Plastic 1.0

Around the world we’re realizing where our plastic, oh-so carefully segregated and recycled, is actually ending up.

Plastic 1.0
Plastic washes up on the beach Kuta, Bali, Indonesia

PLASTIC HAS GARNERED A BAD RAP over the last decades and the ire of us all.  It has been piling up, clogging ecological cycles, polluting and contaminating.   The consequences of our last century of plastic play is the focus of great consternation and condemnation.  While, it may not be the most dire of our ecological crises, as we look out upon littered beaches, chocked rivers and whales beached with bellies full of our bags, plastic pollution1 certainly causes us the most shame.  

However, an awakening has begun.

Around the world we’re realizing where our plastic, oh-so carefully segregated and recycled, is actually ending up.   Investigative journalism and scientific study has made the fate of plastic clear.  No matter recycling, land-filling or incineration— plastic’s particles and chemicals end up loose in the biosphere.  No matter how we reduce or reuse— plastic production rises unabated.   Our observation of the ensuing pollution has evoked a collective despair.   It has led to a harsh judgment of both ourselves and of plastic as innately flawed and damaging.

However, these judgments are entirely misplaced.  

Although, we’re now seeing clearly where our plastic ends— this is only half the story.  Until now, we haven’t truly grasped where plastic begins.   Our century story of plastic as human-made and managed has been woefully short-sighted.    To the extent we haven’t incorporated the full history of plastic into our understanding of it, we have been blind to some startling insights.  

While our awakening has been ignited by viewing plastic’s destiny, understanding its ancient origins is essential in resolving its polluting— and incidentally, resolving the roots of all our other ecological crises.    As we shall see, plastic is innately ecologically valuable— in ways that we have completely overlooked.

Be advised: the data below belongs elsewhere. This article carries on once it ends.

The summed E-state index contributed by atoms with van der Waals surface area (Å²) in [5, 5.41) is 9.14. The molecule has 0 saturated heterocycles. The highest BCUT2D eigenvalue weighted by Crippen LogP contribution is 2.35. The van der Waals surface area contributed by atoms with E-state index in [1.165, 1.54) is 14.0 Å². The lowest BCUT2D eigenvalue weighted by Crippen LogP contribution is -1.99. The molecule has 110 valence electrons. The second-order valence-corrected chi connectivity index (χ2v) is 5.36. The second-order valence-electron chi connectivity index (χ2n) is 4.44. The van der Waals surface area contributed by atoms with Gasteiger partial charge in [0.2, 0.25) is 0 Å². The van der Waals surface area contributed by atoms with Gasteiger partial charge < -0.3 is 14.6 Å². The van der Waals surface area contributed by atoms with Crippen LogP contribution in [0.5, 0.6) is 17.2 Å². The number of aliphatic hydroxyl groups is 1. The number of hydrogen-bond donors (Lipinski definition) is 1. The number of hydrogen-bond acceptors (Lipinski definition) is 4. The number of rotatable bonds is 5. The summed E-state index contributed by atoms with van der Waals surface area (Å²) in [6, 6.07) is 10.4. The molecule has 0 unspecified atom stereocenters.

To understand plastic’s true value and the green way forward, we must transcend our judgments and condemnations of it and ourselves. To do so we must go back and look at how  plastic arrived into our hands in the first place.  

Let's start from the very beginning.


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Plastic’s Stellar Story
Our century story of plastic as human-made and managed has been woefully short-sighted-- in fact plastic begins in the stellar story of our primordial planet.

Go back to the previous chapter...

Imagining A Green World for All
Imagine a world where the very way we live is steadily enriching the ecosystems around us.
Go to the previous chapter

Footnotes

1Since 1950 an estimated 8300 million metric tons (Mt) of virgin plastics have been produced worldwide; 9% of which have been recycled, 12% were incinerated and 79% have accumulated in landfills or the natural environment. R. Geyer, et al. 'Production, use and fate of all plastics ever made', Science Advances  19 Jul 2017: Vol. 3, no. 7.

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